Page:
Time and again, we read about someone on, or near, railroad tracks getting hit and killed by a train. The moment an awful incident occurs on a railroad track, understand that the railroad company owning those tracks goes into liability-protection mode. That means a team of investigators, adjusters, and defense lawyers scour the scene reviewing what happened, how it happened, and whether the railroad may be liable for the negligence of the train operator, or the condition of the tracks.
Do not be surprised if you hear reports that your loved one, whether they were seriously injured or killed, were at least partly responsible for the incident. Such claims are made quite often by the railroad company in the hopes of diffusing any interest on the part of the injured victim, or a family member, from contacting a railroad injury lawyer.
Take, for example, a case our Virginia railroad injury law firm handled a few years ago. Our client was crossing Norfolk Southern railroad tracks in Prince William County, Virginia (VA), when a freight train suddenly appeared and slammed into the rear left of his car, violently spinning the car off into a ditch. We were retained by the driver’s wife on behalf of two seriously injured children who were airlifted to the local hospital with various injuries. One of the two young boys suffered a skull fracture in the area around the eye (called an orbital skull fracture). Our firm brought claims on behalf of both of the minor passengers in the car and agreed to investigate the liability issues. Obviously, with such a horrific accident, the railroad went into the aforementioned liability-protection mode and claimed that the driver was careless.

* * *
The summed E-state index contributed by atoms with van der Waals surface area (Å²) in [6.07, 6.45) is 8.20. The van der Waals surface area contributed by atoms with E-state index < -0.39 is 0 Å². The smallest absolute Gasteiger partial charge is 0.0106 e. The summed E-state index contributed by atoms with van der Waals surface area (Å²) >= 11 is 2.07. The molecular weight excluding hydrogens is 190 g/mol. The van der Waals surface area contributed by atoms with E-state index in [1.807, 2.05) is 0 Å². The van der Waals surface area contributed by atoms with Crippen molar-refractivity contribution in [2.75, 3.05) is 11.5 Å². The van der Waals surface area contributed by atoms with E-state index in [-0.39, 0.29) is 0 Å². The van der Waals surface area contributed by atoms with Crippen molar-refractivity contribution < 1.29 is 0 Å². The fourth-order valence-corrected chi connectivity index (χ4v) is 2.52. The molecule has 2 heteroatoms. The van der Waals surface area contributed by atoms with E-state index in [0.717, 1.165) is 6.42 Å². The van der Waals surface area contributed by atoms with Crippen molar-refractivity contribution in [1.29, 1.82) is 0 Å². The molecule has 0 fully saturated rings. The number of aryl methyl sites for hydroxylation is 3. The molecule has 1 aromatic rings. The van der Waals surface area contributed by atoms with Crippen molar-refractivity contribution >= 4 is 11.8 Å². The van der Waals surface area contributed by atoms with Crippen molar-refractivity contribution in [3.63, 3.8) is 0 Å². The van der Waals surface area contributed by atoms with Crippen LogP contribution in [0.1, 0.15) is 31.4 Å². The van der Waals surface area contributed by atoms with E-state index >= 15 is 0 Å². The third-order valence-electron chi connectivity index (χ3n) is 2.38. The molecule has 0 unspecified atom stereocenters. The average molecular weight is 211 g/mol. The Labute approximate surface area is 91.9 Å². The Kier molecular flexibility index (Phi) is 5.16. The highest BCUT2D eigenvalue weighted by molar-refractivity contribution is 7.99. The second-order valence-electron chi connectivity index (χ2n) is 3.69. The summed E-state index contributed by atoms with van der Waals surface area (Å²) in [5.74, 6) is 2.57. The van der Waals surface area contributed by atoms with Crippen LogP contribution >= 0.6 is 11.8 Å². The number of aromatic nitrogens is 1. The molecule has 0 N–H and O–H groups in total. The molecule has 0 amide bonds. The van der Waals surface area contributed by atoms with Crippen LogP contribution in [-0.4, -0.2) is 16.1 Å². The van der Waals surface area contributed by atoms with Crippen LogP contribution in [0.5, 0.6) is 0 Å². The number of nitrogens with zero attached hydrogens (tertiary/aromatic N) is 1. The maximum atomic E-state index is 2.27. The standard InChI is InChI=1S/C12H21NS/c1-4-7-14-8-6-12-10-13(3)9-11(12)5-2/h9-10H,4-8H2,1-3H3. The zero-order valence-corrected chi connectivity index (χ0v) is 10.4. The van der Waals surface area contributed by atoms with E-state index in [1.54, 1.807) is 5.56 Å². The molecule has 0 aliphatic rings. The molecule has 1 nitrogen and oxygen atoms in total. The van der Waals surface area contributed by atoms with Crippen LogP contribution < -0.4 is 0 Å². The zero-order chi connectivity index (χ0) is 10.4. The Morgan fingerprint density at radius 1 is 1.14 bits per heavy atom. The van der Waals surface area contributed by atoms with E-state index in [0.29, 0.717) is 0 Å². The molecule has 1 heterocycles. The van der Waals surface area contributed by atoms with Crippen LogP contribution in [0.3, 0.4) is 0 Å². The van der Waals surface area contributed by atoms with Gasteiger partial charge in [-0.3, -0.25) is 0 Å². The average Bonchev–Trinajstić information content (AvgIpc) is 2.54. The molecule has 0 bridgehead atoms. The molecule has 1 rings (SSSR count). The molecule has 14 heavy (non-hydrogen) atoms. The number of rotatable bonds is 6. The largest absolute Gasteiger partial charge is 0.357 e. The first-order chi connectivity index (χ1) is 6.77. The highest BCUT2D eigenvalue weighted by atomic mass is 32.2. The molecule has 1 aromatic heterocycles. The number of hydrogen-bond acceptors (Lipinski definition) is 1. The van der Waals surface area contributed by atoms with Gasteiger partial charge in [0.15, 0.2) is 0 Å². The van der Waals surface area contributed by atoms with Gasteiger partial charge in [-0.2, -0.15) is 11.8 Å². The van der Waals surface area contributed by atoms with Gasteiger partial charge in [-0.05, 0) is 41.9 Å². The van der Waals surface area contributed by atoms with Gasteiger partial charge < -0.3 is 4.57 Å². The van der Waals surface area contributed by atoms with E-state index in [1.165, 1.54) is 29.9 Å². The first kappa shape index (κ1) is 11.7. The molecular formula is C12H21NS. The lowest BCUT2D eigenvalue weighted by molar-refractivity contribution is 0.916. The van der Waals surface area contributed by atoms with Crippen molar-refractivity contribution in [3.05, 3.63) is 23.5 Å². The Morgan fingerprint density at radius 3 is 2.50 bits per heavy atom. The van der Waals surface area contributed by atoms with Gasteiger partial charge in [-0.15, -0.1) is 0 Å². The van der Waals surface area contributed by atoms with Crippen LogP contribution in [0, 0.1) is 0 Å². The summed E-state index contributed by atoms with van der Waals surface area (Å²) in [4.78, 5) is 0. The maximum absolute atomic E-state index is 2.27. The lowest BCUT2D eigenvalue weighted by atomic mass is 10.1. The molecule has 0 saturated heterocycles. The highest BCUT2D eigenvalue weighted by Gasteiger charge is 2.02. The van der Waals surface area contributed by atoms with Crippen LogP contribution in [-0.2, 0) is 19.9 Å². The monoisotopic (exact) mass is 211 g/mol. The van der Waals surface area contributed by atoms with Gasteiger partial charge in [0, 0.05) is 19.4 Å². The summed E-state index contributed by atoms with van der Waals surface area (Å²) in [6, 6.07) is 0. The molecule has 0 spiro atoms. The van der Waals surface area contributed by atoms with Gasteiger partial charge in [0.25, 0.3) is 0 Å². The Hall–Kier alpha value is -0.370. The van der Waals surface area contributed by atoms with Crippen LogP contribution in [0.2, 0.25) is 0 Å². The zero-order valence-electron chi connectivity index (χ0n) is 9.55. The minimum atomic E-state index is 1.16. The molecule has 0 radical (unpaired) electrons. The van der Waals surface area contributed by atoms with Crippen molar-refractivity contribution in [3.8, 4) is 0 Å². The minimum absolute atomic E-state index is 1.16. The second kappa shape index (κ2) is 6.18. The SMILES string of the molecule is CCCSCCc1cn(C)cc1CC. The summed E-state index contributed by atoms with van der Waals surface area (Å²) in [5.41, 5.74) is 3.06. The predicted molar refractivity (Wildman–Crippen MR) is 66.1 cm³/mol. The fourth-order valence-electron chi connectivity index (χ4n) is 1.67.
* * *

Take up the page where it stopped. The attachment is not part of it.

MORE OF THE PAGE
Our firm investigators inspected the area of the incident and took measurements and photographs. After doing an investigation, we determined there was liability on the part of the railroad and pursued a claim for restitution of medical expenses for the children. We were able to get the claims settled and our clients were pleased with the outcome.
So if a Family Member is Injured or Killed on the Tracks, Do We Have a Case Against the Railroad?
You may, or may not, have a case. Do not assume anything and do NOT listen to the railroad’s account of what happened. You should contact an experienced railroad accident lawyer to discuss what happened and determine your legal rights. A review of the facts may indicate contributory negligence is a prohibitive issue, but that depends on a myriad of sub-issues that must be examined. Speak to a railroad injury attorney today. Most lawyers handling personal injury and wrongful death claims offer free, confidential consultations.